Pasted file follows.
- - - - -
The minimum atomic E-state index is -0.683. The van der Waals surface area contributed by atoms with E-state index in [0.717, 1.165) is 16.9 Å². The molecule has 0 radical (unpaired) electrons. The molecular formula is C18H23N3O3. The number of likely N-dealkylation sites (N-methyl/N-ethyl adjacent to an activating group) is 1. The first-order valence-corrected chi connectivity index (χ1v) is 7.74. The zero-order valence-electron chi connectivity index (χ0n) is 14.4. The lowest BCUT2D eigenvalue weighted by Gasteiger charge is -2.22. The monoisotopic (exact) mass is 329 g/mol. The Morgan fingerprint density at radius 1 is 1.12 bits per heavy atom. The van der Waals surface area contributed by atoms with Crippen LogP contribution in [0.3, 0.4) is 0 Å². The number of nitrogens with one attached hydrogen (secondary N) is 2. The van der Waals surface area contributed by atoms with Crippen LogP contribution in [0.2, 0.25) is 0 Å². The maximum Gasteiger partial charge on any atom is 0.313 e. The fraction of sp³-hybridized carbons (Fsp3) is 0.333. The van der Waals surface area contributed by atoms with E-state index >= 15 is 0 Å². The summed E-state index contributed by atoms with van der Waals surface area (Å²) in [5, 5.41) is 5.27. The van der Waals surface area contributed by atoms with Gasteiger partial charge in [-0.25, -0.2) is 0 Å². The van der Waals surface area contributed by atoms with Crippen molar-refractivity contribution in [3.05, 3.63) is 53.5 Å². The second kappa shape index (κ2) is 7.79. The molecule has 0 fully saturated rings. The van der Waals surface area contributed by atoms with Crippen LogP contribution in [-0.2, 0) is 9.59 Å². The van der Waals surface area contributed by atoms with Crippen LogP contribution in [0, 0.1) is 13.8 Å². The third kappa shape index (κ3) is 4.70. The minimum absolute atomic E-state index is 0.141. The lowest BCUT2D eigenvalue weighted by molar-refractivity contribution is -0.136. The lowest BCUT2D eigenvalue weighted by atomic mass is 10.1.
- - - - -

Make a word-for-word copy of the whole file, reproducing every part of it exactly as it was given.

The minimum atomic E-state index is -0.683. The van der Waals surface area contributed by atoms with E-state index in [0.717, 1.165) is 16.9 Å². The molecule has 0 radical (unpaired) electrons. The molecular formula is C18H23N3O3. The number of likely N-dealkylation sites (N-methyl/N-ethyl adjacent to an activating group) is 1. The first-order valence-corrected chi connectivity index (χ1v) is 7.74. The zero-order valence-electron chi connectivity index (χ0n) is 14.4. The lowest BCUT2D eigenvalue weighted by Gasteiger charge is -2.22. The monoisotopic (exact) mass is 329 g/mol. The Morgan fingerprint density at radius 1 is 1.12 bits per heavy atom. The van der Waals surface area contributed by atoms with Crippen LogP contribution in [0.3, 0.4) is 0 Å². The number of nitrogens with one attached hydrogen (secondary N) is 2. The van der Waals surface area contributed by atoms with Crippen LogP contribution in [0.2, 0.25) is 0 Å². The maximum Gasteiger partial charge on any atom is 0.313 e. The fraction of sp³-hybridized carbons (Fsp3) is 0.333. The van der Waals surface area contributed by atoms with E-state index >= 15 is 0 Å². The summed E-state index contributed by atoms with van der Waals surface area (Å²) in [5, 5.41) is 5.27. The van der Waals surface area contributed by atoms with Gasteiger partial charge in [-0.25, -0.2) is 0 Å². The van der Waals surface area contributed by atoms with Crippen molar-refractivity contribution in [3.05, 3.63) is 53.5 Å². The second kappa shape index (κ2) is 7.79. The molecule has 0 fully saturated rings. The van der Waals surface area contributed by atoms with Crippen LogP contribution in [-0.2, 0) is 9.59 Å². The van der Waals surface area contributed by atoms with Crippen LogP contribution in [0, 0.1) is 13.8 Å². The third kappa shape index (κ3) is 4.70. The minimum absolute atomic E-state index is 0.141. The lowest BCUT2D eigenvalue weighted by molar-refractivity contribution is -0.136. The lowest BCUT2D eigenvalue weighted by atomic mass is 10.1.